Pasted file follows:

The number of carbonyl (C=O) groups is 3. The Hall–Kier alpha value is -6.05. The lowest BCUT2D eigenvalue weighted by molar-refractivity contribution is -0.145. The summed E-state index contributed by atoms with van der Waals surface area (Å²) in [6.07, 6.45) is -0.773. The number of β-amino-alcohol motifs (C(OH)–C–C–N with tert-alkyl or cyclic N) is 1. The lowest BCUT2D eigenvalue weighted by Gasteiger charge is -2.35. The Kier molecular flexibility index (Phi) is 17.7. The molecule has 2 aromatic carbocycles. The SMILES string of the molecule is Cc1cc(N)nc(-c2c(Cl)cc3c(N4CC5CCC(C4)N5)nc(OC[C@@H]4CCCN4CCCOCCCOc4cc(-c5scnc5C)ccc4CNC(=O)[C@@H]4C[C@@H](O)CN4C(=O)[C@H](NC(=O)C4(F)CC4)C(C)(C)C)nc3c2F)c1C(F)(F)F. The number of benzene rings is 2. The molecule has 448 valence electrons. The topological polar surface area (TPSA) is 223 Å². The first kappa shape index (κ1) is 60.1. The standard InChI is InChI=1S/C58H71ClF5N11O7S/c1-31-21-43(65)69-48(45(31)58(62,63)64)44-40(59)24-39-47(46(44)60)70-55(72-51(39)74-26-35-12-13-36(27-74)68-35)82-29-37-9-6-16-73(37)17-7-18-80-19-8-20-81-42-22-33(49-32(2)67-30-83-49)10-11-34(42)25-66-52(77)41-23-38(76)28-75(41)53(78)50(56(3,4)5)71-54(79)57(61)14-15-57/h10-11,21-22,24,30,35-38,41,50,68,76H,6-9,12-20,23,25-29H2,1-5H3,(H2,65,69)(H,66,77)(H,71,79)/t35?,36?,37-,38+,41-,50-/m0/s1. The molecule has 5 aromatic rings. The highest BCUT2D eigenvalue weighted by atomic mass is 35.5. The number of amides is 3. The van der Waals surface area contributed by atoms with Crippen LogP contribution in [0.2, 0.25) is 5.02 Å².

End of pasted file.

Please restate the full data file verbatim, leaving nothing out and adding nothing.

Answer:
The number of carbonyl (C=O) groups is 3. The Hall–Kier alpha value is -6.05. The lowest BCUT2D eigenvalue weighted by molar-refractivity contribution is -0.145. The summed E-state index contributed by atoms with van der Waals surface area (Å²) in [6.07, 6.45) is -0.773. The number of β-amino-alcohol motifs (C(OH)–C–C–N with tert-alkyl or cyclic N) is 1. The lowest BCUT2D eigenvalue weighted by Gasteiger charge is -2.35. The Kier molecular flexibility index (Phi) is 17.7. The molecule has 2 aromatic carbocycles. The SMILES string of the molecule is Cc1cc(N)nc(-c2c(Cl)cc3c(N4CC5CCC(C4)N5)nc(OC[C@@H]4CCCN4CCCOCCCOc4cc(-c5scnc5C)ccc4CNC(=O)[C@@H]4C[C@@H](O)CN4C(=O)[C@H](NC(=O)C4(F)CC4)C(C)(C)C)nc3c2F)c1C(F)(F)F. The number of benzene rings is 2. The molecule has 448 valence electrons. The topological polar surface area (TPSA) is 223 Å². The first kappa shape index (κ1) is 60.1. The standard InChI is InChI=1S/C58H71ClF5N11O7S/c1-31-21-43(65)69-48(45(31)58(62,63)64)44-40(59)24-39-47(46(44)60)70-55(72-51(39)74-26-35-12-13-36(27-74)68-35)82-29-37-9-6-16-73(37)17-7-18-80-19-8-20-81-42-22-33(49-32(2)67-30-83-49)10-11-34(42)25-66-52(77)41-23-38(76)28-75(41)53(78)50(56(3,4)5)71-54(79)57(61)14-15-57/h10-11,21-22,24,30,35-38,41,50,68,76H,6-9,12-20,23,25-29H2,1-5H3,(H2,65,69)(H,66,77)(H,71,79)/t35?,36?,37-,38+,41-,50-/m0/s1. The molecule has 5 aromatic rings. The highest BCUT2D eigenvalue weighted by atomic mass is 35.5. The number of amides is 3. The van der Waals surface area contributed by atoms with Crippen LogP contribution in [0.2, 0.25) is 5.02 Å².